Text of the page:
Secondly, it's easy to slam the 'Skins for losing Garçon while Kirk Cousins and Co. have stalled through two games in 2017. But the reason that's happening thus far has more to do with Cousins' inaccuracy in Weeks 1 and 2 and an offensive line that's not at the level it should be than with that familiar No. 88 not lining up outside anymore.

RELATED: NEGATIVES LEAD TO POSITIVES FOR CHRIS THOMPSON

Would Garçon have made a difference for the Redskins against the Eagles and Rams if he were still here? Yeah, probably. But when Jay Gruden's unit starts operating at its normal speed and precision — and it will — the upset voices lamenting Garçon's departure will get quieter.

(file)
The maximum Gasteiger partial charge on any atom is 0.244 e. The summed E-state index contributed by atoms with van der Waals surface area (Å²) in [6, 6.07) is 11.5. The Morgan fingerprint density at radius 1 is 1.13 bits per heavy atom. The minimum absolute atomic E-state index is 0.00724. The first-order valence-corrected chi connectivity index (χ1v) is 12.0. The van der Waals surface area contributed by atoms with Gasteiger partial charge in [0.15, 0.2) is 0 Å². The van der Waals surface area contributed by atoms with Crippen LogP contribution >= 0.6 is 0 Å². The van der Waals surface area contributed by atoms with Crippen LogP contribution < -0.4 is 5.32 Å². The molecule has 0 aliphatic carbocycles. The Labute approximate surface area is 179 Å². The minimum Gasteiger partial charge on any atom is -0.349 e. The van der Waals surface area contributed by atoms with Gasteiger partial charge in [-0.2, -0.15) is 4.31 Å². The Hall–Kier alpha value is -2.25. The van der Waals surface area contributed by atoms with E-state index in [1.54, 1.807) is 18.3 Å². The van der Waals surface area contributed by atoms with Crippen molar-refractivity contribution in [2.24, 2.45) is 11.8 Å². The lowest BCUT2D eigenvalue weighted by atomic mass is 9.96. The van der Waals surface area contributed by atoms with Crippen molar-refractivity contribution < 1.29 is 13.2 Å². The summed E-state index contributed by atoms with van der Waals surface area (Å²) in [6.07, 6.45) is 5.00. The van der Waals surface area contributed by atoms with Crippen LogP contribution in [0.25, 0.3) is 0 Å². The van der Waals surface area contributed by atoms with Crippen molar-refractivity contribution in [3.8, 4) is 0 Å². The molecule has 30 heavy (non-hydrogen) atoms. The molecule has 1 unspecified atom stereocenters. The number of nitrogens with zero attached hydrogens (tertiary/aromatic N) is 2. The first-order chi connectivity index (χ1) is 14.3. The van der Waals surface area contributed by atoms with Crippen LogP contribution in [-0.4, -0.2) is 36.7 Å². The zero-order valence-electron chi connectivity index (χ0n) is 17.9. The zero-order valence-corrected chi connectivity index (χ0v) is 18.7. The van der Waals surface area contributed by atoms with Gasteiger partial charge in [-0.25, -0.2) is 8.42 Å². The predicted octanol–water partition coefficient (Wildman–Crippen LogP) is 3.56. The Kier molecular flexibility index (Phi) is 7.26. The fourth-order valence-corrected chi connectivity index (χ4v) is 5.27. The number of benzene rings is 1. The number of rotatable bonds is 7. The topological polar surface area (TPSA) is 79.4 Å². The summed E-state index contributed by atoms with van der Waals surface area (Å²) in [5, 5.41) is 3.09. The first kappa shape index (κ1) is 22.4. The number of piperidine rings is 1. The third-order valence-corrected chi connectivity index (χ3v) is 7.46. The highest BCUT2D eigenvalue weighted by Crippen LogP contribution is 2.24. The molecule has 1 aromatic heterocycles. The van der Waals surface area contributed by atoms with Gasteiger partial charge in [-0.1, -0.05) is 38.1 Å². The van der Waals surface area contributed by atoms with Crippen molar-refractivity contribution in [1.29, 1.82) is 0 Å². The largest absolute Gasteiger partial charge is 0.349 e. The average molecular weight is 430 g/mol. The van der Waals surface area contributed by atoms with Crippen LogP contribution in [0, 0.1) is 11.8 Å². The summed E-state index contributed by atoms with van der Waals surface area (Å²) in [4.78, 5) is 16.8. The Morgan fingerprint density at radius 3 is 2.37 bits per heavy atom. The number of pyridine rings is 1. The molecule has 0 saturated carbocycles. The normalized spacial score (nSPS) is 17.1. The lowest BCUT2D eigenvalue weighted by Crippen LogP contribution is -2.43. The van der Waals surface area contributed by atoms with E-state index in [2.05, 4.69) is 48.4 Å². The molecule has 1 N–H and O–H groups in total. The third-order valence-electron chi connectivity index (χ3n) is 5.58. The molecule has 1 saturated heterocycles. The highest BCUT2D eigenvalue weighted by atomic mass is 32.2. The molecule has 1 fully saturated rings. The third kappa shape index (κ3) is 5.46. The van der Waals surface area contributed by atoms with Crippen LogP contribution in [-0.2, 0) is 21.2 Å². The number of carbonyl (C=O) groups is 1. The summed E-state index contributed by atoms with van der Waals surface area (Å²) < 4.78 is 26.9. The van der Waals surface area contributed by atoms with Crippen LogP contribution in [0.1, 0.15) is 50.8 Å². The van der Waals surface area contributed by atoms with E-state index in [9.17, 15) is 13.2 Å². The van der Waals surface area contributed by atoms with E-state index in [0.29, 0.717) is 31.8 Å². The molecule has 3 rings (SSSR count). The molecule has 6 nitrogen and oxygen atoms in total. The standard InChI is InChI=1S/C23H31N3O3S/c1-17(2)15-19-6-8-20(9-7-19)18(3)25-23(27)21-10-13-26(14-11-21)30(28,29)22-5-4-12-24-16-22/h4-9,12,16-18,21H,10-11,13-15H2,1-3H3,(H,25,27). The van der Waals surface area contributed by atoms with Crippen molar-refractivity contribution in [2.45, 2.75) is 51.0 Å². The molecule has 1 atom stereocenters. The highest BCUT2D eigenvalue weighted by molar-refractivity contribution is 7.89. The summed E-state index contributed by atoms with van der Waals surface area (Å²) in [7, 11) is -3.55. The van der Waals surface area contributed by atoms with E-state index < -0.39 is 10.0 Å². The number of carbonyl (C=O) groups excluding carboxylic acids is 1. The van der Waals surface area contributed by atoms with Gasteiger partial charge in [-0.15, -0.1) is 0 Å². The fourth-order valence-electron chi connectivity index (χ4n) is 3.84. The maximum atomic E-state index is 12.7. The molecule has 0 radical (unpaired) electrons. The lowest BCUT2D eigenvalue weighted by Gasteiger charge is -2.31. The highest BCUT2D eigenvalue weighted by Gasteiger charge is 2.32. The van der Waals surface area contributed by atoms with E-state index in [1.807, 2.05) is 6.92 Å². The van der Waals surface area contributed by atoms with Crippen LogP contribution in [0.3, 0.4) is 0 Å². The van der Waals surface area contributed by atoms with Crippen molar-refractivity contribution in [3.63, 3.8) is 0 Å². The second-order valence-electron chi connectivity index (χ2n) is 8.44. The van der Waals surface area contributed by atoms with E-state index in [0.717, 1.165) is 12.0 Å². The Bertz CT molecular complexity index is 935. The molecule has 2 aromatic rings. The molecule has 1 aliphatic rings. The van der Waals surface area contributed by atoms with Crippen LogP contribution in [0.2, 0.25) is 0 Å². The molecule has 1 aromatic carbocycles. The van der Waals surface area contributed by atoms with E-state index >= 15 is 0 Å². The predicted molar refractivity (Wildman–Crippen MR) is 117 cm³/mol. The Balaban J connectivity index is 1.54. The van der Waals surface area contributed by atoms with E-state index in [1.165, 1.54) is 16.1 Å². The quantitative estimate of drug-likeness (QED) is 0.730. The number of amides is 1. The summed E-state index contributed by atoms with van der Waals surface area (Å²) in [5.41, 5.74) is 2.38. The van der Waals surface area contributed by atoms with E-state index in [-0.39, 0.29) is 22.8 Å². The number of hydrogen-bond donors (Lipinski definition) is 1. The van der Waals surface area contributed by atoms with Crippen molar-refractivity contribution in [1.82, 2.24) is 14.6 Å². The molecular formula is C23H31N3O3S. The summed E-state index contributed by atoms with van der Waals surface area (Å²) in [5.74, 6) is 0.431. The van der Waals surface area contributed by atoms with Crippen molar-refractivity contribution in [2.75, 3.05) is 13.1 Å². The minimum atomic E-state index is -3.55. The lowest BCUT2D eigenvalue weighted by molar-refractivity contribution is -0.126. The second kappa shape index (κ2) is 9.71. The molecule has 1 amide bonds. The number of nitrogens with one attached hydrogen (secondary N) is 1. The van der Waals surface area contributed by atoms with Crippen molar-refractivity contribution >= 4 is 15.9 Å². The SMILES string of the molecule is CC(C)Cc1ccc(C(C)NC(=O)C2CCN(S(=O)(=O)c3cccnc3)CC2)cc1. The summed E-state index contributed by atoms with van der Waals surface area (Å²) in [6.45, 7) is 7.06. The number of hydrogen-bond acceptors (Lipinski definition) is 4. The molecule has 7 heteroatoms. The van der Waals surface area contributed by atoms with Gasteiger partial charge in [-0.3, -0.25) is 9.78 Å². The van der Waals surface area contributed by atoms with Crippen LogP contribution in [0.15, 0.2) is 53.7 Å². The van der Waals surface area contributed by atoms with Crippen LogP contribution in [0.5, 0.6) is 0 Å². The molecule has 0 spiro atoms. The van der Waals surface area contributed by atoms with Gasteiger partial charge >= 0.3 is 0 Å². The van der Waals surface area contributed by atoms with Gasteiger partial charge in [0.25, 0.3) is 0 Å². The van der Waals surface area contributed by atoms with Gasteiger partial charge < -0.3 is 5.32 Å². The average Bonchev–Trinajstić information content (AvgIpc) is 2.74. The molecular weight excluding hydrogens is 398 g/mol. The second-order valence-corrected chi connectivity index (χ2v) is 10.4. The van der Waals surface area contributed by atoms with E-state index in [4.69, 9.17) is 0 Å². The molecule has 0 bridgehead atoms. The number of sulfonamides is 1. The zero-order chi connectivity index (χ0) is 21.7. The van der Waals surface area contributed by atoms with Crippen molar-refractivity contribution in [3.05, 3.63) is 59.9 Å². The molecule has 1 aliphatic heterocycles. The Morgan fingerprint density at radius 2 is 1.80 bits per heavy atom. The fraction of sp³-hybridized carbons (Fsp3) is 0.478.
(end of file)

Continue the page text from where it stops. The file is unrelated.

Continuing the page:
This is nothing against the guy who was the NFL's 2013 receptions leader and who's well on his way to another productive campaign. It's just that it feels premature to make the connection that allowing him to move on is what's ailing the Washington offense, or that it was a disastrous decision. 

Give Garçon's far cheaper replacements (Terrelle Pryor and Josh Doctson) more time. Wait for the quarterback and his linemen to sync up again. In a league with just 16 games, that's very hard to do, but let's see if those in the area long for Garçon in December as much as they are currently longing for him in September.